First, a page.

Theology

Revelation 20:12.

And I saw the dead, small and great, stand before God: and the books were opened: and another book was opened, which is the book of life: and the dead were judged out of those things which were written in the books, according to their works.

I can’t say it’s been planned this way, yet here I am, writing this entry in the last six hours of 2011. I would say the year has been a roller coaster, but at least on a roller coaster you have a chance to observe the track beforehand and therefore know what’s coming. Plus, you don’t really have any control over a roller coaster track. If I have learnt anything from this year, it’s that whatever comes your way, you can decide the outcome based on how you react to it. You always have some measure of control if you look at any given situation from a higher floor, and when you mess up, you’ll get a second chance if you want it enough.

Honestly, though, I don’t want to get all serious and retrospective. I prefer dealing with that warm feeling of nostalgia in metaphorical terms, so check back later if you want it, because for right now we’re looking forward.

December has come and gone so fast that I find myself at least two resolutions short of my target of 12 with barely hours to go before I begin implementing them into my day-to-day life. Yet, I’m not disappointed about this. My most important 2012 resolutions have been planned, and I’m going to let more ideas come in during the next few weeks before the final list is complete. You see, essentially, there is no difference between today and tomorrow, aside from the number on the end of a bigger number used to classify our position within the linear timeline of the universe. I’m not putting a deadline on my resolution list; the list will be complete when it is complete. This coming year, I’m not even going to give myself the pressure of revealing each one through this blog. Some I will openly discuss, whereas the success of others will depend precisely on not revealing them to people. Think of this entry as an introduction to my biggest resolutions, rather than an outline of them all.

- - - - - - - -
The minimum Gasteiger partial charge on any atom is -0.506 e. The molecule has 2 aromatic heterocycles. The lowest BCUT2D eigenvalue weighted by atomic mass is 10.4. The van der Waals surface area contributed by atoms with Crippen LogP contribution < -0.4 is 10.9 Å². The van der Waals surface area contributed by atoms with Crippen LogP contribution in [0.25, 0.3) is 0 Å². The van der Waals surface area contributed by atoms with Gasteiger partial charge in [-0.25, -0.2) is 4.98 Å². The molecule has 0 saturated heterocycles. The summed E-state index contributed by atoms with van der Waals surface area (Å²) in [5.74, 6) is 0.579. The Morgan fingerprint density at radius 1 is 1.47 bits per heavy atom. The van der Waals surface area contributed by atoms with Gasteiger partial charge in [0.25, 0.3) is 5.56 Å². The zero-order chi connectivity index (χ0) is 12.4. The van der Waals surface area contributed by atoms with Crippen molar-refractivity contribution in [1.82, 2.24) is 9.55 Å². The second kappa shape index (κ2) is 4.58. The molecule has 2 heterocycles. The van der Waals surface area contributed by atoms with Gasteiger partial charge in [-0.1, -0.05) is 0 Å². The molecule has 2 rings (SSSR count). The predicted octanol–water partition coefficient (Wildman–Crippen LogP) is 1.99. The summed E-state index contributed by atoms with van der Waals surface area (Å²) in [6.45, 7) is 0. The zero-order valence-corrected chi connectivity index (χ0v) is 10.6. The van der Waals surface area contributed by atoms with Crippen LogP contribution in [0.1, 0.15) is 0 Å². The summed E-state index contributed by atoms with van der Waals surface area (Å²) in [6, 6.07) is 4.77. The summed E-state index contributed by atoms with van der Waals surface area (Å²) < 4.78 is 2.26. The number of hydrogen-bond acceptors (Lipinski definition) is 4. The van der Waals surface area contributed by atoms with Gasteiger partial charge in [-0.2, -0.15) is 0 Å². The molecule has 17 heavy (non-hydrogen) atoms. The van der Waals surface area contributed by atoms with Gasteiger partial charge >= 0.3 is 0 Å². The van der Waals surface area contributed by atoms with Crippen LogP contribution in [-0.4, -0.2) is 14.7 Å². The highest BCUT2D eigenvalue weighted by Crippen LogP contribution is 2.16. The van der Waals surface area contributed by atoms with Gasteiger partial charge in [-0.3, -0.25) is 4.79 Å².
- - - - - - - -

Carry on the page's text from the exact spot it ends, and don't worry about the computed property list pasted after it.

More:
To recap, I will be continuing my theme of last year by attempting successfully demolishing 12 separate resolutions, some of which will be accumulative, some of which will be one off challenges, and some of which will be somewhere in between.

I have however applied a more serious tone to my resolutions this year, as opposed to the somewhat playful mostly came up with on the spot plot-line that was prevalent throughout those previous twelve months just past.

Two things I’ll be doing a lot more of in 2012 is reading and writing, and my two biggest personal resolutions this year reflect this.

The first will take place in May, when I will read James Clavell’s novel Gai Jin in one sitting, without any breaks for sleep. I can eat, drink, relieve myself in the can, but only if I do it all while reading. For those unfamiliar with Clavell, he became famous for mainly two things: one was writing the screenplay for The Great Escape, the other was his epic Asian saga, a series of six novels based in Japan, Hong Kong, China and Iran. Gai Jin is the third in the series, and spans over 1200 pages in length. We’re not talking baby font here either. This is as epic as grown-up novels get, and I have no doubt it will take me over two full days to read it cover to cover.

I know what you’re thinking. Why put myself through such a thing, unless I’m a fan of self-harming? Well, after I had the initial idea, I thought about that as well. A sense of personal achievement is one reason, but then I started thinking; what if I can also help other people with such a unique achievement? I don’t just want this to be all about me. So I’ve decided to try and use it as a fundraising opportunity for a charity which has yet to be confirmed (although I would like it to be RNIB). This obviously depends on the thoughts of all of you. Would you be prepared to sponsor me for such an event, or do you feel I can push myself even further? Is one 1200 page novel not enough? I’m open to realistic suggestions here.

Every November, writers everywhere choose to put all of their effort into the art of writing a 50,000 word novel. November 2011 was another success for many; unfortunately, I wasn’t one of them. I’ve decided Nanowrimo doesn’t necessarily work for me. The timing is just wrong for people who enjoy getting out while the sun is still up, like myself. At the end of November, I sat there on my sofa, head bowed, legs crossed, deeply pondering my month of unproductivity and came to the conclusion that if Nanowrimo didn’t work for me this year, nor will it next year or the years following that one.

Next year, I will write a novel in a month… In June. This frees me from the pressure of competing with others in the same position. It allows me to still see sunlight after I’m done with my writing for the day. It means I can look out of my window and be cheered up by the bright colours of summer, and privately gloat about having the power to control what month I partake in this challenge while other writers restrict themselves to November. I have dubbed this challenge Penowrimo, meaning Personal Novel Writing Month.

There you have it. Two resolutions which I hope will give you an idea of the direction I’m taking my resolution theme this year. Put it this way: if last year was about instilling discipline, this year is about building on that with challenges of endurance.

Most of all, I want to be able to look back a year from now and be able to say that my ideas made a difference, and affected those around me. I will be held accountable on the claims I have made here; how I act on them will reflect on me as a person. Therefore, I see 2012 as potentially the biggest year of my life. I’ve strapped myself in.

Now it’s time to ride this track.

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